• EHR Meaningful Use: Enacted in 2011, the EHR Incentive Program offers incentive payments to providers that meaningfully use EHRs to capture clinical data and provide patients with electronic copies of health information, among other objectives. Conversely, providers that are determined not to be making optimal use of their EHRs will see a negative Medicare payment adjustment.

  • Clinical Practice Improvement: This new category will seek to measure providers in areas such as offering timely appointments, monitoring the health of their patient population, utilizing clinical checklists to assess your practice and patient safety and use of alternative payment models. While this category should be further defined when a draft of MIPS rule are released this summer, the MACRA bill notes practices certified as patient-centered medical homes or similar specialty practice will earn the maximum 15 points. Additionally, simply participating in an eligible APM will net the provider a minimum of 7.5 points. Examples of eligible APMs include the Medicare Shared Savings Program or incorporating an Accountable Care Organization model.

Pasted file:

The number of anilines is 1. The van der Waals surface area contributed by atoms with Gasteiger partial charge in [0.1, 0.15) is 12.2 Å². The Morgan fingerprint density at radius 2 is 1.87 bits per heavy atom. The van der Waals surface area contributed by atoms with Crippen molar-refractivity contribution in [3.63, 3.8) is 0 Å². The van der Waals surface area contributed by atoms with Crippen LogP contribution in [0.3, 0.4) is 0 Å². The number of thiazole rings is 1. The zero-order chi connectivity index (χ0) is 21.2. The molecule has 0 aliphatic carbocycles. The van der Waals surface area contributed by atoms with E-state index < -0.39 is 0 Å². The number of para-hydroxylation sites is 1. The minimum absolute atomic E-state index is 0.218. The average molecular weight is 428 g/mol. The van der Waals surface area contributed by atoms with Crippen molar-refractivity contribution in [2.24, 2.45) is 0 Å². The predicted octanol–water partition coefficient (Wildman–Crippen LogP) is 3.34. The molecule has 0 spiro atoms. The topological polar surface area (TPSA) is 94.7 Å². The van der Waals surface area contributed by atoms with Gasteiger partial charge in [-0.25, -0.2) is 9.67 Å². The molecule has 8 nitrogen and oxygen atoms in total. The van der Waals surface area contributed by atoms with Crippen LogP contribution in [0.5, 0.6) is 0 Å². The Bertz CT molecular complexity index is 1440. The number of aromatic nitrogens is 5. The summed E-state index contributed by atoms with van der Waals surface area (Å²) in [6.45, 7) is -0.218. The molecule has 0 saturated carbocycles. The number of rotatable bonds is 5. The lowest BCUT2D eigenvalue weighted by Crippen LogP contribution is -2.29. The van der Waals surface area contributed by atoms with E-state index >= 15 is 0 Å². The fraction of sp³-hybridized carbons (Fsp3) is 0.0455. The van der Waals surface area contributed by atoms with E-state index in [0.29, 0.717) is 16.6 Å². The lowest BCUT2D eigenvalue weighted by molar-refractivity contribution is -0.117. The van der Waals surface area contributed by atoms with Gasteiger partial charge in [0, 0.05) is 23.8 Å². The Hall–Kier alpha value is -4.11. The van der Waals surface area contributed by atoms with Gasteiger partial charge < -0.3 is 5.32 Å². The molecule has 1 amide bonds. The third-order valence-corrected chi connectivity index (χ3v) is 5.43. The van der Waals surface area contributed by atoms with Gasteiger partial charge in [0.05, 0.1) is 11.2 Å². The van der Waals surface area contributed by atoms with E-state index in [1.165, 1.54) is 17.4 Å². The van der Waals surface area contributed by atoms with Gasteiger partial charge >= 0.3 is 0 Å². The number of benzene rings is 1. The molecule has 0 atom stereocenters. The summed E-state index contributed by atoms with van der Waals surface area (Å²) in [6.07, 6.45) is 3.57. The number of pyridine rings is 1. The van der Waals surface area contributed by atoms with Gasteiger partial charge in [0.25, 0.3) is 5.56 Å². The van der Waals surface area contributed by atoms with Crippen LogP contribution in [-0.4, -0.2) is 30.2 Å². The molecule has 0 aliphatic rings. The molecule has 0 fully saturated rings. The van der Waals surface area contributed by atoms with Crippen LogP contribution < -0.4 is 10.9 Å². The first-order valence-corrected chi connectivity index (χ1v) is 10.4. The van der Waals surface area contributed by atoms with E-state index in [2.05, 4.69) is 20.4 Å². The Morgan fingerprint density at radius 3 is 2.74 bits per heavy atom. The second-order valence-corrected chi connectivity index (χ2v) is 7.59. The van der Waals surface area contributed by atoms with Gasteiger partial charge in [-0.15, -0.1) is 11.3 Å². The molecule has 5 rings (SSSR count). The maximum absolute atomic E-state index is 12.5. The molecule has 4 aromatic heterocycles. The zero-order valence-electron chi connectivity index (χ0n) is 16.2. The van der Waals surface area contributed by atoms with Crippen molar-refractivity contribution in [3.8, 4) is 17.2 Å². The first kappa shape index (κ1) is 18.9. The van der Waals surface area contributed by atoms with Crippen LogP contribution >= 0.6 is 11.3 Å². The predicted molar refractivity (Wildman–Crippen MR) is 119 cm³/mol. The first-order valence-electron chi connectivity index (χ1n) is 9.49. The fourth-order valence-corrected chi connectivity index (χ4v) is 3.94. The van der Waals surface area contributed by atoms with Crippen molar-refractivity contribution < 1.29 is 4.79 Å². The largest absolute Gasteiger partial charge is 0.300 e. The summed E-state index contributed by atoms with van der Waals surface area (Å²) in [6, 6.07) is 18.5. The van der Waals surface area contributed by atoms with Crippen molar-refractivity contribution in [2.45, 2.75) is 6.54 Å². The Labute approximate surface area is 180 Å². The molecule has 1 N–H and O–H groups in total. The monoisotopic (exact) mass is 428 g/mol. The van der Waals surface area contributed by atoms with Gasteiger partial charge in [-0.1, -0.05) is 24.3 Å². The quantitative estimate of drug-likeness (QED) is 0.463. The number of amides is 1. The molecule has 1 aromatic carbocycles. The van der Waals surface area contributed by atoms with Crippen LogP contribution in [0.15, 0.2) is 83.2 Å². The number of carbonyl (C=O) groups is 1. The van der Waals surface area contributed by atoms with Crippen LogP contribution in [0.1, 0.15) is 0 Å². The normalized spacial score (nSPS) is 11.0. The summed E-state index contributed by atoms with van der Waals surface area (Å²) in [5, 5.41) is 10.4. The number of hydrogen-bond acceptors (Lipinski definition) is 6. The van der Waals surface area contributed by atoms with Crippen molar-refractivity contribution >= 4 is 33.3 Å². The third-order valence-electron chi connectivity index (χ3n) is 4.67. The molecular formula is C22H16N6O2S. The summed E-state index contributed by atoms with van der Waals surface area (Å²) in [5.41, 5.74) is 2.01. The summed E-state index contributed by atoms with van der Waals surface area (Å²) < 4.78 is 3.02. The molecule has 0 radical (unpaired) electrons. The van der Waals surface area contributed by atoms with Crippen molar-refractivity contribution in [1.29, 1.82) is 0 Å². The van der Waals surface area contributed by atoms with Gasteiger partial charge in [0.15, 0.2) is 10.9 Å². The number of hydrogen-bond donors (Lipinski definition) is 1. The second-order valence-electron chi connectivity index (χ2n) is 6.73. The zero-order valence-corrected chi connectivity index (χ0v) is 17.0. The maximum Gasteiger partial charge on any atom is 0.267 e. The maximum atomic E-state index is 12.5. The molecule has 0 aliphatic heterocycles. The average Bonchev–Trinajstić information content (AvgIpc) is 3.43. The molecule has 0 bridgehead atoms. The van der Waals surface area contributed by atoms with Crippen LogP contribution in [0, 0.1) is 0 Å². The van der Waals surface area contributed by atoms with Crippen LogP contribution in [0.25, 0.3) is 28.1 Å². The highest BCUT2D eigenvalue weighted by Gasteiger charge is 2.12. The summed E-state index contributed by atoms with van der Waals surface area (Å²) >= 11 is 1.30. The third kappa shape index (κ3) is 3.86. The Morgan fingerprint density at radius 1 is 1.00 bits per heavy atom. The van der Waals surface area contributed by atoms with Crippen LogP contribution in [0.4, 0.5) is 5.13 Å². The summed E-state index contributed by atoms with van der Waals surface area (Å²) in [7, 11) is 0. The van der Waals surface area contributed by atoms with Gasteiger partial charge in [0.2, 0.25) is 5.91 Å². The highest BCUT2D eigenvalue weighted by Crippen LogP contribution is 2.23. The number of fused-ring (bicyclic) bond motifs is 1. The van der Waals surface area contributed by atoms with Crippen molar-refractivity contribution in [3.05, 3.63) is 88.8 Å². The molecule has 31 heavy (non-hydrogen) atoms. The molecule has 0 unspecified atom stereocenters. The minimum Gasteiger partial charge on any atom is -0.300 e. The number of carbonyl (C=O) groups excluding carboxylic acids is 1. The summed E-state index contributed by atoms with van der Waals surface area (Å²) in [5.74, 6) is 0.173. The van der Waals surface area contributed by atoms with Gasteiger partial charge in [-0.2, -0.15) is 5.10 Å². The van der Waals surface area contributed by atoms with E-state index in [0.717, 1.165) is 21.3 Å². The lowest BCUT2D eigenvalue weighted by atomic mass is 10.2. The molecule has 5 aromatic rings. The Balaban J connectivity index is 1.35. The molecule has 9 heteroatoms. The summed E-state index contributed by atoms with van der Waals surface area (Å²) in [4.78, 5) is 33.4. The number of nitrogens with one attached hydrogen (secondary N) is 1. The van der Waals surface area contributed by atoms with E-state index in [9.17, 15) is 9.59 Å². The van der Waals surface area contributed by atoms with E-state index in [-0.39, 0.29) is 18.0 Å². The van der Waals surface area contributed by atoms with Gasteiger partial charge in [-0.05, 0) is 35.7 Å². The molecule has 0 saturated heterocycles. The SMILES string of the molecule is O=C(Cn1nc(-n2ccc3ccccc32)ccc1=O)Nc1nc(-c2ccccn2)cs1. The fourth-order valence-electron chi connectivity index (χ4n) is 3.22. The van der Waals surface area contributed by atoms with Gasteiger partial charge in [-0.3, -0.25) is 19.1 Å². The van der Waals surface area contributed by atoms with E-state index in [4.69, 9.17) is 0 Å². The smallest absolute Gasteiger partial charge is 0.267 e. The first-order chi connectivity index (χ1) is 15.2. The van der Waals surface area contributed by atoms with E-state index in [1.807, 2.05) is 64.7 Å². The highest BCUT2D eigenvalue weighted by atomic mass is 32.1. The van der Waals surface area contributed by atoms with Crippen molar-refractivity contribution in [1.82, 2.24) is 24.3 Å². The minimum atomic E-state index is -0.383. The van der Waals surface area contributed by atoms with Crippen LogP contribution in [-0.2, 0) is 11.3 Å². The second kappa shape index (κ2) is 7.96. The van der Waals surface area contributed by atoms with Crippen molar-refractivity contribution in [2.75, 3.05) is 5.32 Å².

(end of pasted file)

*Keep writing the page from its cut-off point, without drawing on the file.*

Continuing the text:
MIPS scoring

Each year, a baseline threshold for performance will be defined by CMS. So, if the agency chooses to set the benchmark at 55 points, a score of 56 would earn a slight incentive, while a score of 54 would net a slight penalty. The bonuses and penalties increase as the provider's score moves further from the baseline score.